Client evaluation of assisted outpatient treatment services
© Berghofer; licensee BioMed Central Ltd. 2007
Published: 19 December 2007
Complementing the view of treatment professionals and health care experts, the perspective of mentally ill patients themselves on the treatment they receive is a relevant factor in mental health care. Today, the satisfaction of these patients with their treatment is seen as a central aspect of service quality. Patient satisfaction has become an important component of psychiatric mental health care evaluation: satisfaction with services and treatment can determine such important treatment aspects as continuity and outcome. However, the impact of compulsory community treatment on patients' satisfaction with their treatment is unclear.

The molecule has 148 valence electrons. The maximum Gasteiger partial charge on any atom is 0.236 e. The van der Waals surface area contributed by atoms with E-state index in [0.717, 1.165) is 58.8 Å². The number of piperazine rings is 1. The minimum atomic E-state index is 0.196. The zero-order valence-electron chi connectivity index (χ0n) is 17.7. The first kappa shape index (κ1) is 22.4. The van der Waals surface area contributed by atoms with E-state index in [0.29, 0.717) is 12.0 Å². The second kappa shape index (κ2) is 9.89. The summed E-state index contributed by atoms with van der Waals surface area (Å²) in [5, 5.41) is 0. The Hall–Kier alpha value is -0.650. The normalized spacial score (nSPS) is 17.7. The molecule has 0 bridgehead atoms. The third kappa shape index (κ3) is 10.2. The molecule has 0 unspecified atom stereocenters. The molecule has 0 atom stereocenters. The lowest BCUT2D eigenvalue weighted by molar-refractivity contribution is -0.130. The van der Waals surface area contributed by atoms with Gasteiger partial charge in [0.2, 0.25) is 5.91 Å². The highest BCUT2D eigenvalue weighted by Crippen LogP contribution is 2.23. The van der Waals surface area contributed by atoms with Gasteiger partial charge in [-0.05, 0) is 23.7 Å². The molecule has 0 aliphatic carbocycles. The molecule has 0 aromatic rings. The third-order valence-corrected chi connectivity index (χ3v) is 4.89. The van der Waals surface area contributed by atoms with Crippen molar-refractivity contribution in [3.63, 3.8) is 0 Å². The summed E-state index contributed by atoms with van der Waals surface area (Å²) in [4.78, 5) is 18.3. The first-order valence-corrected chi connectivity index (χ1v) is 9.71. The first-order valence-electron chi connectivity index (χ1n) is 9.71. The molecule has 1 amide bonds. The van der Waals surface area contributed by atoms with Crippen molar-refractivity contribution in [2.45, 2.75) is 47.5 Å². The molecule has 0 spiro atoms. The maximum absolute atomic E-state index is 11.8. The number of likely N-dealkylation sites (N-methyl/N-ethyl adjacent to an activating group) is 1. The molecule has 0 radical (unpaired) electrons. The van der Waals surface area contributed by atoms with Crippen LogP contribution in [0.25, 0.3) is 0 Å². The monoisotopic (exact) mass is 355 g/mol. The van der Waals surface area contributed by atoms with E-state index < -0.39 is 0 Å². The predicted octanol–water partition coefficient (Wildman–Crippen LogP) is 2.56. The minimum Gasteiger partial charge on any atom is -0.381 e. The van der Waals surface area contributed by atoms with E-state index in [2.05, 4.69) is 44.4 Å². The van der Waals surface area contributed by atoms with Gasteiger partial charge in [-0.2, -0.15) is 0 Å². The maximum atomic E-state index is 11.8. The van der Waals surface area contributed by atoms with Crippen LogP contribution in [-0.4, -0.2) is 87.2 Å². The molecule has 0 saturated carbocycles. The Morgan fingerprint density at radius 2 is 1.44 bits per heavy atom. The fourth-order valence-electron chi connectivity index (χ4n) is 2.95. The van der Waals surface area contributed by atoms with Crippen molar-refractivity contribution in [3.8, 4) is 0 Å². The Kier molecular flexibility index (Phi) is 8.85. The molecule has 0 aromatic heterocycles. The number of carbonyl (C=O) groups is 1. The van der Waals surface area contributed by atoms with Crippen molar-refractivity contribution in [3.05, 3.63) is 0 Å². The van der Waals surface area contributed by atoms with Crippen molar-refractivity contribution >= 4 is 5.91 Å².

This research addresses this question, focusing on how perceived coercion into treatment influences patients' satisfaction with treatment services. It first compares treatment satisfaction of (a) patients committed to outpatient treatment and (b) patients in regular voluntary outpatient treatment. This research then examines the role of satisfaction in treatment (dis)continuity, and whether psychiatric patients who are generally satisfied with their treatment continue treatment more than do dissatisfied psychiatric patients. Finally, this research examines systematic associations between patient satisfaction and psychotic symptoms, violent behavior, and perceived stigma of mental illness.
This article is published under license to BioMed Central Ltd.